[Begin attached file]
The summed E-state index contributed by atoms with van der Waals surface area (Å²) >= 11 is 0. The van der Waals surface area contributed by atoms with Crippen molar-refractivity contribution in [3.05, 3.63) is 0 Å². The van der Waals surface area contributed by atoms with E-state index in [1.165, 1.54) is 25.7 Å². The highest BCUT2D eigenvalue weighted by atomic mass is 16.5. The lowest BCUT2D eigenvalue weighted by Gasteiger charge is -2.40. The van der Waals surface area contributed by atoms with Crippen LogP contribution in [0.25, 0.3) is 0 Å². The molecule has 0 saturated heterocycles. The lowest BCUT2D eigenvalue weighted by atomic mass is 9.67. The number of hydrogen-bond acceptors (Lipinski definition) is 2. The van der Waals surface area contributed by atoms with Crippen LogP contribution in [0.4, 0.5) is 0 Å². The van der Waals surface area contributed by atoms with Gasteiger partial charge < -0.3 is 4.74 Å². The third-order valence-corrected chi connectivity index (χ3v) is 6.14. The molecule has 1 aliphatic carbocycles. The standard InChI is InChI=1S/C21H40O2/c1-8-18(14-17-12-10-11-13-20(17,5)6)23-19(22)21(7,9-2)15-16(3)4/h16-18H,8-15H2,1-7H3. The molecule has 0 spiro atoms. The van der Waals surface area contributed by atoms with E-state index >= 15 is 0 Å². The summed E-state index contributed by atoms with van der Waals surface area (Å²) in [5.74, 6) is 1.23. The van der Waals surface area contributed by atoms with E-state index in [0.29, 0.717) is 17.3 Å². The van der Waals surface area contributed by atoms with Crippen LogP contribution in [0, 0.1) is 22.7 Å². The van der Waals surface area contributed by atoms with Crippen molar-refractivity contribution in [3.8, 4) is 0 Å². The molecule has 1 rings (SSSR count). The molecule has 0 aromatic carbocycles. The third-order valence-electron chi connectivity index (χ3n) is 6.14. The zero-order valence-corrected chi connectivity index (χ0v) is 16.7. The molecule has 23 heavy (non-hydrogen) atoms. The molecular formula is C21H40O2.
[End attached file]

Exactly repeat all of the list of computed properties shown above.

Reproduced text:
The summed E-state index contributed by atoms with van der Waals surface area (Å²) >= 11 is 0. The van der Waals surface area contributed by atoms with Crippen molar-refractivity contribution in [3.05, 3.63) is 0 Å². The van der Waals surface area contributed by atoms with E-state index in [1.165, 1.54) is 25.7 Å². The highest BCUT2D eigenvalue weighted by atomic mass is 16.5. The lowest BCUT2D eigenvalue weighted by Gasteiger charge is -2.40. The van der Waals surface area contributed by atoms with Crippen LogP contribution in [0.25, 0.3) is 0 Å². The molecule has 0 saturated heterocycles. The lowest BCUT2D eigenvalue weighted by atomic mass is 9.67. The number of hydrogen-bond acceptors (Lipinski definition) is 2. The van der Waals surface area contributed by atoms with Crippen LogP contribution in [0.4, 0.5) is 0 Å². The van der Waals surface area contributed by atoms with Gasteiger partial charge < -0.3 is 4.74 Å². The third-order valence-corrected chi connectivity index (χ3v) is 6.14. The molecule has 1 aliphatic carbocycles. The standard InChI is InChI=1S/C21H40O2/c1-8-18(14-17-12-10-11-13-20(17,5)6)23-19(22)21(7,9-2)15-16(3)4/h16-18H,8-15H2,1-7H3. The molecule has 0 spiro atoms. The van der Waals surface area contributed by atoms with E-state index >= 15 is 0 Å². The summed E-state index contributed by atoms with van der Waals surface area (Å²) in [5.74, 6) is 1.23. The van der Waals surface area contributed by atoms with E-state index in [0.29, 0.717) is 17.3 Å². The van der Waals surface area contributed by atoms with Crippen LogP contribution in [0, 0.1) is 22.7 Å². The van der Waals surface area contributed by atoms with Crippen molar-refractivity contribution in [3.8, 4) is 0 Å². The molecule has 1 rings (SSSR count). The molecule has 0 aromatic carbocycles. The third-order valence-electron chi connectivity index (χ3n) is 6.14. The zero-order valence-corrected chi connectivity index (χ0v) is 16.7. The molecule has 23 heavy (non-hydrogen) atoms. The molecular formula is C21H40O2.